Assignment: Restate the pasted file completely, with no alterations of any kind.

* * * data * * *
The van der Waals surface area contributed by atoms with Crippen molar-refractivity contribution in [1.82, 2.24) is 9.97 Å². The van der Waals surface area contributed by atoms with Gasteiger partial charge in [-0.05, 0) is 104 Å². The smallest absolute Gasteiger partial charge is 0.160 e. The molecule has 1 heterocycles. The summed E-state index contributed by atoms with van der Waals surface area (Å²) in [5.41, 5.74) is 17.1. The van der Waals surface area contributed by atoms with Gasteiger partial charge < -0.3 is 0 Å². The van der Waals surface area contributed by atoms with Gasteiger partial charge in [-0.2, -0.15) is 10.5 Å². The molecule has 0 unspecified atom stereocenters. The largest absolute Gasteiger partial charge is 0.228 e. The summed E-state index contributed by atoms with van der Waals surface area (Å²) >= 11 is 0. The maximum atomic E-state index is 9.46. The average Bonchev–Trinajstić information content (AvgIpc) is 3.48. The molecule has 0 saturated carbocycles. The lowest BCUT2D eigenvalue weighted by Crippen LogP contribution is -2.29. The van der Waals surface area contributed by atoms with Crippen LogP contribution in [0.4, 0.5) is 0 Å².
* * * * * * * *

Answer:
The van der Waals surface area contributed by atoms with Crippen molar-refractivity contribution in [1.82, 2.24) is 9.97 Å². The van der Waals surface area contributed by atoms with Gasteiger partial charge in [-0.05, 0) is 104 Å². The smallest absolute Gasteiger partial charge is 0.160 e. The molecule has 1 heterocycles. The summed E-state index contributed by atoms with van der Waals surface area (Å²) in [5.41, 5.74) is 17.1. The van der Waals surface area contributed by atoms with Gasteiger partial charge < -0.3 is 0 Å². The van der Waals surface area contributed by atoms with Gasteiger partial charge in [-0.2, -0.15) is 10.5 Å². The molecule has 0 unspecified atom stereocenters. The largest absolute Gasteiger partial charge is 0.228 e. The summed E-state index contributed by atoms with van der Waals surface area (Å²) >= 11 is 0. The maximum atomic E-state index is 9.46. The average Bonchev–Trinajstić information content (AvgIpc) is 3.48. The molecule has 0 saturated carbocycles. The lowest BCUT2D eigenvalue weighted by Crippen LogP contribution is -2.29. The van der Waals surface area contributed by atoms with Crippen LogP contribution in [0.4, 0.5) is 0 Å².